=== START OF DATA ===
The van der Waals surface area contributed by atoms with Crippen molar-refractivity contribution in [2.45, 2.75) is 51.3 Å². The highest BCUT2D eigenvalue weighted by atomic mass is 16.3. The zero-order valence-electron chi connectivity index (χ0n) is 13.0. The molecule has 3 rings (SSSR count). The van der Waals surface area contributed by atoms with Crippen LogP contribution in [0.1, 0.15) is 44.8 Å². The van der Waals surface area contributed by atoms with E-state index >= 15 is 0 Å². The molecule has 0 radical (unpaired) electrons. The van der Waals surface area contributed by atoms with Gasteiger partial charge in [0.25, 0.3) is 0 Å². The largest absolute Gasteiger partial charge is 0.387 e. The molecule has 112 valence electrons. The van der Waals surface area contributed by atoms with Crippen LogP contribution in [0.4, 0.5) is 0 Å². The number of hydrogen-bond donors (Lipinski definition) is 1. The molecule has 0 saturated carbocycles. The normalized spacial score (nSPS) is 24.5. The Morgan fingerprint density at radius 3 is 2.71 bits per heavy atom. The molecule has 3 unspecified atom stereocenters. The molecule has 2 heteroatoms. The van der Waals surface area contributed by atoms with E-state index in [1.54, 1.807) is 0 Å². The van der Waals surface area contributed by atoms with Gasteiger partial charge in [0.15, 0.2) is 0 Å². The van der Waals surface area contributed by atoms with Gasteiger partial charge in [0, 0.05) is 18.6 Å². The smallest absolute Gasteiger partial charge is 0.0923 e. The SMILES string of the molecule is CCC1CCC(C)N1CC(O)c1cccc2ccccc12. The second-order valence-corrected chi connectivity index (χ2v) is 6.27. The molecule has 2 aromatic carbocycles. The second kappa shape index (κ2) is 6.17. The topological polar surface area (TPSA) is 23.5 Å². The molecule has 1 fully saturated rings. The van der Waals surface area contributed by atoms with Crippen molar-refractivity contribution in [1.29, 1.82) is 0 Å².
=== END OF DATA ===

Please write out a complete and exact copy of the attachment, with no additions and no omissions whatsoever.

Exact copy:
The van der Waals surface area contributed by atoms with Crippen molar-refractivity contribution in [2.45, 2.75) is 51.3 Å². The highest BCUT2D eigenvalue weighted by atomic mass is 16.3. The zero-order valence-electron chi connectivity index (χ0n) is 13.0. The molecule has 3 rings (SSSR count). The van der Waals surface area contributed by atoms with Crippen LogP contribution in [0.1, 0.15) is 44.8 Å². The van der Waals surface area contributed by atoms with E-state index >= 15 is 0 Å². The molecule has 0 radical (unpaired) electrons. The van der Waals surface area contributed by atoms with Gasteiger partial charge in [0.25, 0.3) is 0 Å². The largest absolute Gasteiger partial charge is 0.387 e. The molecule has 112 valence electrons. The van der Waals surface area contributed by atoms with Crippen LogP contribution in [0.4, 0.5) is 0 Å². The number of hydrogen-bond donors (Lipinski definition) is 1. The molecule has 0 saturated carbocycles. The normalized spacial score (nSPS) is 24.5. The Morgan fingerprint density at radius 3 is 2.71 bits per heavy atom. The molecule has 3 unspecified atom stereocenters. The molecule has 2 heteroatoms. The van der Waals surface area contributed by atoms with E-state index in [1.54, 1.807) is 0 Å². The van der Waals surface area contributed by atoms with Gasteiger partial charge in [0.15, 0.2) is 0 Å². The van der Waals surface area contributed by atoms with Gasteiger partial charge in [0, 0.05) is 18.6 Å². The smallest absolute Gasteiger partial charge is 0.0923 e. The SMILES string of the molecule is CCC1CCC(C)N1CC(O)c1cccc2ccccc12. The second-order valence-corrected chi connectivity index (χ2v) is 6.27. The molecule has 2 aromatic carbocycles. The second kappa shape index (κ2) is 6.17. The topological polar surface area (TPSA) is 23.5 Å². The molecule has 1 fully saturated rings. The van der Waals surface area contributed by atoms with Crippen molar-refractivity contribution in [1.29, 1.82) is 0 Å².